Kyoshi's Technique of the Week

July 5th , 2015

From Sensei Bob Dobrow, San-dan
Ueshiro Northfield Shorin-Ryu Karate Dojo
of Minnesota


Unlike other fighting
arts, such as boxing, in karate our target is small and precise --- ``the size
of a dime.’’ Also, the surface area of the delivery system --- the first two
knuckles of the fist --- is similarly small.

In physics, pressure is defined
as force divided by area. That is, pressure is inversely proportional to area.
Take the example of wearing high heels. A typical foot is about 40 square
inches, whereas a stiletto high heel is about 1/16 of a square inch. As a
result, the pressure exerted on the ground by a 300-pound man wearing shoes is
300/40 = 7.5 pounds per square inch. By contrast, the pressure exerted by a
100-pound woman wearing high heels is 100/(1/16) = 1600 pounds per square inch –
over 200 times as much!

The consequence of this physical principle is that
even a moderately powerful punch delivered with precision and accuracy at a
vulnerable striking point, such as the solar plexus, groin, nose, or temple, can
have devastating impact, and quickly end the fight.

Developing laser-focus in
our punches is a challenging part of training. Working basics across the deck
and practicing kata does not always give us the feedback on our punches to be
able to work focus. Even with the mirror from afar, it is hard to see if the
punch is landing exactly where we intend it. The following are some suggestions
for working focus.

1. When punching, both for basics and in kata, do not just
throw out the punch blindly. ``See’’ the target. An image from Hanshi: imagine a
long cylinder, which starts at the chambered fist and extends to the target. The
cylinder is only as wide as the fist. The punch travels down the cylinder and
locks out at the end at the target. On the final point of impact, don’t let the
fist ``bounce’’ or recoil up or down. Rather, it should lock in to the target.
The arm and back (lat) muscles tighten for a split second at the point of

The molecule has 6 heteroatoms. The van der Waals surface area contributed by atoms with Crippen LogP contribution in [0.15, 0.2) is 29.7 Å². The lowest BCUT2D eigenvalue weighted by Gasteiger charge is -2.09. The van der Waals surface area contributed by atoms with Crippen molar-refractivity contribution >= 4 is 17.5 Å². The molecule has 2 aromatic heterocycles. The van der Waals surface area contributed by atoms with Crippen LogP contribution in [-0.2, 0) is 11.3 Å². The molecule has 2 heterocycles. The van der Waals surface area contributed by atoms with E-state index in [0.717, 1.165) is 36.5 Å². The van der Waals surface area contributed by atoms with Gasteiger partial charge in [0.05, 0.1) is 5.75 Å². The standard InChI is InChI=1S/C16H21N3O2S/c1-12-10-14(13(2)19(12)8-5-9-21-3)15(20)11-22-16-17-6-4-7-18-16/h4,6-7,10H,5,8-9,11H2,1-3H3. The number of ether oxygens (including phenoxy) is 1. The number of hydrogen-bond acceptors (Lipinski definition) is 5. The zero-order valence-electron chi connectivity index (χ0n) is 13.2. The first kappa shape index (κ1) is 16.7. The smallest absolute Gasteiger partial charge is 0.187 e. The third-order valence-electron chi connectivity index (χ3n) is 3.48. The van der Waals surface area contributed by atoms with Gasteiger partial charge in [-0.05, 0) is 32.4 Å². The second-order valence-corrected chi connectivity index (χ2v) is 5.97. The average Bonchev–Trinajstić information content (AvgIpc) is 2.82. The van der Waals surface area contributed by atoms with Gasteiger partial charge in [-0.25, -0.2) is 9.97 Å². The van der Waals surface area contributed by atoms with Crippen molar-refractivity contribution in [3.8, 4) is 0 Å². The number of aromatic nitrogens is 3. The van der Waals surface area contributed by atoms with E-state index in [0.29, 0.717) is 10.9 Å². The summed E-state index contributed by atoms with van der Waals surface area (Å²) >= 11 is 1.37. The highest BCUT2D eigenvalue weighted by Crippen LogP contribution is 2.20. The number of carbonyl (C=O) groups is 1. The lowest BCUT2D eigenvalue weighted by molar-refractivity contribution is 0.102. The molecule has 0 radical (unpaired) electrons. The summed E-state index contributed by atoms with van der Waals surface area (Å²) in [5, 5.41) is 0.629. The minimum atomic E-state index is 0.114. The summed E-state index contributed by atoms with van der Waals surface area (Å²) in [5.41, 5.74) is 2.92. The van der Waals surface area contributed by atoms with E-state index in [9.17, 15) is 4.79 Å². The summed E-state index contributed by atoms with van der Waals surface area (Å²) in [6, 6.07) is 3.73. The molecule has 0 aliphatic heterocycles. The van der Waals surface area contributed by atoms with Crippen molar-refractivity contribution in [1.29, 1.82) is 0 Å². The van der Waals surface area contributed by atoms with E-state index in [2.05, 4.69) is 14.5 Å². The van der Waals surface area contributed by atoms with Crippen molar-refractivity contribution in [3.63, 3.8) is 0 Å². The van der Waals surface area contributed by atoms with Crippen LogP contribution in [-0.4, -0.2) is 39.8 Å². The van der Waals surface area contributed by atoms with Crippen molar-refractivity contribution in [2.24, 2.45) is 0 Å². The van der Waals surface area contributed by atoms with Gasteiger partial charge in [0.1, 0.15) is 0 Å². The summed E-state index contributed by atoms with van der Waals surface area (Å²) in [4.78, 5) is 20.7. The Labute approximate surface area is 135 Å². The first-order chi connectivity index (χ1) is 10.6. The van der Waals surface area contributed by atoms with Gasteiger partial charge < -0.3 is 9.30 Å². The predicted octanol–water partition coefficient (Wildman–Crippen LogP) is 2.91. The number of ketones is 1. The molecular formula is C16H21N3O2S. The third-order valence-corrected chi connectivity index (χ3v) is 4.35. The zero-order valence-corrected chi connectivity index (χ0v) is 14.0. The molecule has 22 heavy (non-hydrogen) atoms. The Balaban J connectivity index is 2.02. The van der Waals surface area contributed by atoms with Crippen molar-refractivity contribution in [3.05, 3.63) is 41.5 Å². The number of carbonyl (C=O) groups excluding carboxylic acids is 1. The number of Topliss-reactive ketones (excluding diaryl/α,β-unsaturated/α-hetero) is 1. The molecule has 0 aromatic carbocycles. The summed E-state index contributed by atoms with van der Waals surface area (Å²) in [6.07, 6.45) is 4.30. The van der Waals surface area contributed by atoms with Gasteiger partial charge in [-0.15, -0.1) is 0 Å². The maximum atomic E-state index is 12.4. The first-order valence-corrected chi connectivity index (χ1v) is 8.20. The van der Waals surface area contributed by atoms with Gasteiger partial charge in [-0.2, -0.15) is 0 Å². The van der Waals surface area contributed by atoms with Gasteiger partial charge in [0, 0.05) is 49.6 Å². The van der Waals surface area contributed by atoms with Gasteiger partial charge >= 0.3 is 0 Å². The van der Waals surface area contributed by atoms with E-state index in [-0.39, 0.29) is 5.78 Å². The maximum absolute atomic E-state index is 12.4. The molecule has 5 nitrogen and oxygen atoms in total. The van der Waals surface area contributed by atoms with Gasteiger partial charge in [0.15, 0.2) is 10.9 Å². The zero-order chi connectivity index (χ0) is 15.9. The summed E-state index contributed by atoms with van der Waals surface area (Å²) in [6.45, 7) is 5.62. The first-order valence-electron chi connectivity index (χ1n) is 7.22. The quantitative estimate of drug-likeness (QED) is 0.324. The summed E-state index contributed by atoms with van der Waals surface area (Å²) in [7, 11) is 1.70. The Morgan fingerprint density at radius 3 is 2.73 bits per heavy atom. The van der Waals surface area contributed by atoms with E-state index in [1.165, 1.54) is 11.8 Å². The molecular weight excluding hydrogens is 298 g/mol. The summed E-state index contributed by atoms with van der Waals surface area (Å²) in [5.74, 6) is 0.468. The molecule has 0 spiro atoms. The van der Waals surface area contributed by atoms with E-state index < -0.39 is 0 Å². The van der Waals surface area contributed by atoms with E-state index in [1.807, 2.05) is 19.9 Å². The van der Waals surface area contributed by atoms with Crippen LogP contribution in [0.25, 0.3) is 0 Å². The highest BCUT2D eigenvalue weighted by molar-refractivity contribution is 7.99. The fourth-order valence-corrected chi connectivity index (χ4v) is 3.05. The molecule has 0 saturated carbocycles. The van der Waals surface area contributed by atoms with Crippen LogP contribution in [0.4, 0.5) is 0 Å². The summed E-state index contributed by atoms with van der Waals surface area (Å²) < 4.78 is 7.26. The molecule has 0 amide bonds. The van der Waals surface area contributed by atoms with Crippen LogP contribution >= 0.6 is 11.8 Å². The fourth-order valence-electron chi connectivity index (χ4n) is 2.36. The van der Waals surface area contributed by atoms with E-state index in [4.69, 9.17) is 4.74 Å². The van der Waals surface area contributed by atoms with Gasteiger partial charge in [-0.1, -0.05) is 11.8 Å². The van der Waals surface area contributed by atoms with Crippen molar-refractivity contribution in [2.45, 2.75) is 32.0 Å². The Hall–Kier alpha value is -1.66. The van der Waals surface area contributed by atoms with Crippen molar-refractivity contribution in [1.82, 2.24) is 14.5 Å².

impact, and then quickly relax.

2. Yakusoku kumite (pre-arranged fighting)
and/or bunkai give us an opportunity to work with a partner. It is important
that the attacker directs their punches right on the target. For instance, in
the first and third moves of YK-1, even (especially) half-speed and power, make
sure the punch is aimed directly at the opponent’s nose. In a highly controlled,
half speed and power exercise, the punch lands a hair’s width distance from the
opponent’s nose. A common mistake is for the attacker to throw their punch off
to the side. The instructor can highlight this by not countering with a
defensive move so the attacker can see that their punch is not focused.

3. A
useful supplemental tool for developing focus is the makiwara. While an
important purpose of the makiwara is to condition the hand, perhaps a more
important use is to develop focus. Start slowly. Picture a point on the
makiwara. Using perfect Shorin-Ryu form, land a half-speed-and-power punch
exactly on the point; feel the back muscles tighten and then release at the
point of impact. Do many repetitions. Then slowly build up speed. For this
exercise it is not important to actually strike the makiwara. The goal is to
reach the point of going full speed and power so that your 2 front knuckles
exactly meet the point. Switch left and right, and pick points at different

4. Another training suggestion is to do basic squat punches with a
partner. Have both persons extend their punching arms so that the striking
2-knuckle fist surface is one inch from your partner’s extended fist. Again,
start slowly, working accuracy, precision and focus, and work up to full speed
and power punches (with control!) that land exactly one inch from your partner’s
target. Again, make sure there is no bounce or readjustment of position after
the locked-out punch.

And, of course, remember to breathe, get lower, and
embrace the joy and vigor!

Domo arigato Hanshi, Kyoshi, and all

Sensei Bob Dobrow, San-dan
Ueshiro Northfield Shorin-Ryu Karate Dojo
of Minnesota